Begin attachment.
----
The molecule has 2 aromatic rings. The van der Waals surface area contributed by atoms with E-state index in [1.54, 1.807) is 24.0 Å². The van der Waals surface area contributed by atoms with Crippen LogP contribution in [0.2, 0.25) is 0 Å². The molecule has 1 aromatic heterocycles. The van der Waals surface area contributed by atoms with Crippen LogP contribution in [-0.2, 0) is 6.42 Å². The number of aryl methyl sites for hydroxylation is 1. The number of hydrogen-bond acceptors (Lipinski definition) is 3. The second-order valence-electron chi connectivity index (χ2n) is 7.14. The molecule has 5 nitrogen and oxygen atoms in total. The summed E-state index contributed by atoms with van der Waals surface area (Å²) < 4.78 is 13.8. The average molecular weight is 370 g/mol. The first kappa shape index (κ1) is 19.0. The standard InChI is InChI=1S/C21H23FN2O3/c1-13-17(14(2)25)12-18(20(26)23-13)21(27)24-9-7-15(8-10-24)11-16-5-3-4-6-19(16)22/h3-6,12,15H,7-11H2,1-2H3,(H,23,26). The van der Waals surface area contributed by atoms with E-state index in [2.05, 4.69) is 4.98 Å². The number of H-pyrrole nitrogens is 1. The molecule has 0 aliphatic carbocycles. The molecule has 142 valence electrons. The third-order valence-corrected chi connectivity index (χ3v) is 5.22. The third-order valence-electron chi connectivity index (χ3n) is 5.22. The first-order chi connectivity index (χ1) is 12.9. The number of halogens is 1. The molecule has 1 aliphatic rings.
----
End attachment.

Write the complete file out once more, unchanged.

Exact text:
The molecule has 2 aromatic rings. The van der Waals surface area contributed by atoms with E-state index in [1.54, 1.807) is 24.0 Å². The van der Waals surface area contributed by atoms with Crippen LogP contribution in [0.2, 0.25) is 0 Å². The molecule has 1 aromatic heterocycles. The van der Waals surface area contributed by atoms with Crippen LogP contribution in [-0.2, 0) is 6.42 Å². The number of aryl methyl sites for hydroxylation is 1. The number of hydrogen-bond acceptors (Lipinski definition) is 3. The second-order valence-electron chi connectivity index (χ2n) is 7.14. The molecule has 5 nitrogen and oxygen atoms in total. The summed E-state index contributed by atoms with van der Waals surface area (Å²) < 4.78 is 13.8. The average molecular weight is 370 g/mol. The first kappa shape index (κ1) is 19.0. The standard InChI is InChI=1S/C21H23FN2O3/c1-13-17(14(2)25)12-18(20(26)23-13)21(27)24-9-7-15(8-10-24)11-16-5-3-4-6-19(16)22/h3-6,12,15H,7-11H2,1-2H3,(H,23,26). The van der Waals surface area contributed by atoms with E-state index in [2.05, 4.69) is 4.98 Å². The number of H-pyrrole nitrogens is 1. The molecule has 0 aliphatic carbocycles. The molecule has 142 valence electrons. The third-order valence-corrected chi connectivity index (χ3v) is 5.22. The third-order valence-electron chi connectivity index (χ3n) is 5.22. The first-order chi connectivity index (χ1) is 12.9. The number of halogens is 1. The molecule has 1 aliphatic rings.